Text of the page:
Yesterday, I put up a part in ACIM called, “The Real Alternative” in a reply to a post, which had a sentence in it that said, “This is a simple course in the obvious.”
The course seems to be a difficult course for many of us. I have heard the running joke that if you haven’t thrown your book across the room yet, then you’re not really doing the course.
I know for myself that I have had resistance to doing the lessons. Reading the text? No problem, loved it! But as soon as I started to do the lessons, almost immediate resistance.
I am no longer experiencing the resistance that I did in the beginning of the lessons and have been told that the first 50 lessons are the hardest. Though I am taking my own sweet time doing them now. This maybe another form of resistance as I am on Lesson 106 right now. I know that I should be farther along than that. Though with my time schedule at work, I cannot get away for 5 minutes every hour, so I do them when I can, so I have been repeating each lesson twice for this. Though I am no longer worried about the time frame in doing the course. A forgiveness lesson within itself.
Yesterday, while I was at work, I was listening to ACIM on my IPod. There was a sentence that jumped out at me, that really made me realize that this is a course in the obvious. It said, “The fear of God, is the fear of loss of idols.”
That sentence really hit me. How obvious it is. I think sometimes just how difficult this course can be and it is not. This is a very simple course. The difficulty doesn’t come from the course at all. It simply comes from my fear of loss and when I looked directly at that fear, it really did seem insane.
When I first started reading ACIM, I thought calling the ego insane, was maybe a bit over the top, but the truth is, if anything it is an understatement.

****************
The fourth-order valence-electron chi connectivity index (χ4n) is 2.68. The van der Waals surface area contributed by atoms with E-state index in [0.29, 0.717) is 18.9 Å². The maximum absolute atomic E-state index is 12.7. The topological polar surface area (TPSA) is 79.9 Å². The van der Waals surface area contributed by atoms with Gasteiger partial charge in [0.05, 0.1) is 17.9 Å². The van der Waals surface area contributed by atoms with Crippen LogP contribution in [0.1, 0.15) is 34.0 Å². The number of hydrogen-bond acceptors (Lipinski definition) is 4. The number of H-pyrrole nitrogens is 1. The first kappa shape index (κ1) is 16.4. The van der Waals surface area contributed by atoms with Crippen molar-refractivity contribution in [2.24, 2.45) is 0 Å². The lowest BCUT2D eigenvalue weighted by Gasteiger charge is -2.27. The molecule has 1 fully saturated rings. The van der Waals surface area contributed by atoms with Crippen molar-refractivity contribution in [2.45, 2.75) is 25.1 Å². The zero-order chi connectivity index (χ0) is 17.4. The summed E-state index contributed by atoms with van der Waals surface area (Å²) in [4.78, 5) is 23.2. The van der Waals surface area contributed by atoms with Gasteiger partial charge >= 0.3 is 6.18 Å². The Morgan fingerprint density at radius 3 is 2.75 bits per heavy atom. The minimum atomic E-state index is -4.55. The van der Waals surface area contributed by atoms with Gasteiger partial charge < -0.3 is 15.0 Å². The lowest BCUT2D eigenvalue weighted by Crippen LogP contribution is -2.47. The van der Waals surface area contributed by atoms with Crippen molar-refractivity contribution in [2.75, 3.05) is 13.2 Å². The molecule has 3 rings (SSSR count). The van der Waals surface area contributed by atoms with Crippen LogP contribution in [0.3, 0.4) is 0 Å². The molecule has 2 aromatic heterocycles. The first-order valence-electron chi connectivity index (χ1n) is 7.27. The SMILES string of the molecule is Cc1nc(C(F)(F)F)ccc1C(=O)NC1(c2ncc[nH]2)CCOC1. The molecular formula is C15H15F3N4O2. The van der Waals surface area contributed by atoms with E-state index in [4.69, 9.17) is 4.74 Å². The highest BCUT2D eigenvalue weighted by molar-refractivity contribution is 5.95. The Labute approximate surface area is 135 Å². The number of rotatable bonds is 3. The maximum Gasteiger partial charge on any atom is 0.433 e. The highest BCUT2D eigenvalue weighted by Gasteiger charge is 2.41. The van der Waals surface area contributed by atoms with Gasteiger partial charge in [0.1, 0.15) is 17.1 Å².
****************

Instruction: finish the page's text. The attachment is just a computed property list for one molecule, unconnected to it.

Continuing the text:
My resistance is the fear of loss of my idols, but why would I want them?! My God, this is my whole root of suffering. How insane it is to protect what is causing me pain and grief!
And we all know that idols aren’t what many people think they are. Idols are our concepts, wishes, “abilities”, etc.
How insane it is to resist “giving up” the ability to judge, our get angry at someone when they “deserve” it, or to bestow guilt on the “guilty” when they are, or to hold a grudge, to “mentally” attack another, to condemn where condemnation is called for. It is as if by finding peace, that I am “giving up” all these “wonderful abilities” that have kept me safe from the world and now I have to make a choice between peace and powerlessness or war and protection. At least that’s how my ego looks at it.
But isn’t it absolutely insane to think that I am giving these up? The anger, the judgment, the guilt, the pain, the hurt, the attack. Why would I want to keep such debilitating abilities? What gifts do they bring? None! This is the root of my suffering disguised as gifts of salvation. Yet each one is an attack upon myself and my peace.
The truth is, I’m not giving these up at all, but being released from them. Yet, there are times when I look to them for my salvation. I look for safety in making another guilty to find my innocence and yet the only thing that I have achieved is that I have disassociated the guilt from myself and projected it onto another and created an illusion that I have temporarily found some salvation at the expense of another’s condemnation. I believe that I have found peace when I have simply waged attack upon both myself and the other person. And the question I have to ask, “What is it for” is obscured in all of this.
The truth is, it is for nothing. It has no real purpose, for there is no real goal that I want, though I may think that there is. Nothing is truly achieved though I may think that we have achieved. I have simply waged attack upon myself, upon my brothers/sisters and upon God.
This is a simple course in the obvious. The fear of God is the fear of loss of idols.
What achievement is there in keeping an idol? The attack? The “ability”? The vice or addiction, whatever idol I make, what is an idol for? This is a question that I must seriously start asking when I look to idols for salvation. When instead of choosing the Holy Instant, I choose an idol. What is an idol for? There can be many answers to that question, I suppose, but it all seems to come down to an idol is for suffering. For as the course says, “No one looks to idols that hasn’t enslaved themselves to littleness.”
So when I feel resistance come up in doing the course, I have to remember something else that it says.
“This course is not set out to take away the little that you think you have.”